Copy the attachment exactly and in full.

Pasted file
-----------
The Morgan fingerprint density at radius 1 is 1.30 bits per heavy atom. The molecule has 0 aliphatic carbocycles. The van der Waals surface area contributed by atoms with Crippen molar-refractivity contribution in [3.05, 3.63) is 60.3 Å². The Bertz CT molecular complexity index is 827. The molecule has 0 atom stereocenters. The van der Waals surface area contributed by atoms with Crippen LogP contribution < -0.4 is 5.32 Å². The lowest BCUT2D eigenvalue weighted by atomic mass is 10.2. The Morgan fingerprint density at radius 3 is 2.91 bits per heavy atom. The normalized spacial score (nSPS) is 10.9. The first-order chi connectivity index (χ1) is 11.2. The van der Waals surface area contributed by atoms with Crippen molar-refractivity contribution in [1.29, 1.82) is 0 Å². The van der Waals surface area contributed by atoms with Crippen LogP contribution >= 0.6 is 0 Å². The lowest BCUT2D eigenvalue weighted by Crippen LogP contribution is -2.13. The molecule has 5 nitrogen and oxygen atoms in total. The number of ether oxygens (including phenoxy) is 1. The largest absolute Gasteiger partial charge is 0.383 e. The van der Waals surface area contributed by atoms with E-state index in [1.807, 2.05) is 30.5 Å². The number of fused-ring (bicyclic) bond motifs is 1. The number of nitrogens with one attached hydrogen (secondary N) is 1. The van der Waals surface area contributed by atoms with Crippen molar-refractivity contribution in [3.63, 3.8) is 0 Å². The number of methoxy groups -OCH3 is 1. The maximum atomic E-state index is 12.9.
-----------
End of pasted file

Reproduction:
The Morgan fingerprint density at radius 1 is 1.30 bits per heavy atom. The molecule has 0 aliphatic carbocycles. The van der Waals surface area contributed by atoms with Crippen molar-refractivity contribution in [3.05, 3.63) is 60.3 Å². The Bertz CT molecular complexity index is 827. The molecule has 0 atom stereocenters. The van der Waals surface area contributed by atoms with Crippen LogP contribution < -0.4 is 5.32 Å². The lowest BCUT2D eigenvalue weighted by atomic mass is 10.2. The Morgan fingerprint density at radius 3 is 2.91 bits per heavy atom. The normalized spacial score (nSPS) is 10.9. The first-order chi connectivity index (χ1) is 11.2. The van der Waals surface area contributed by atoms with Crippen molar-refractivity contribution in [1.29, 1.82) is 0 Å². The van der Waals surface area contributed by atoms with Crippen LogP contribution >= 0.6 is 0 Å². The lowest BCUT2D eigenvalue weighted by Crippen LogP contribution is -2.13. The molecule has 5 nitrogen and oxygen atoms in total. The number of ether oxygens (including phenoxy) is 1. The largest absolute Gasteiger partial charge is 0.383 e. The van der Waals surface area contributed by atoms with E-state index in [1.807, 2.05) is 30.5 Å². The number of fused-ring (bicyclic) bond motifs is 1. The number of nitrogens with one attached hydrogen (secondary N) is 1. The van der Waals surface area contributed by atoms with Crippen molar-refractivity contribution in [3.63, 3.8) is 0 Å². The number of methoxy groups -OCH3 is 1. The maximum atomic E-state index is 12.9.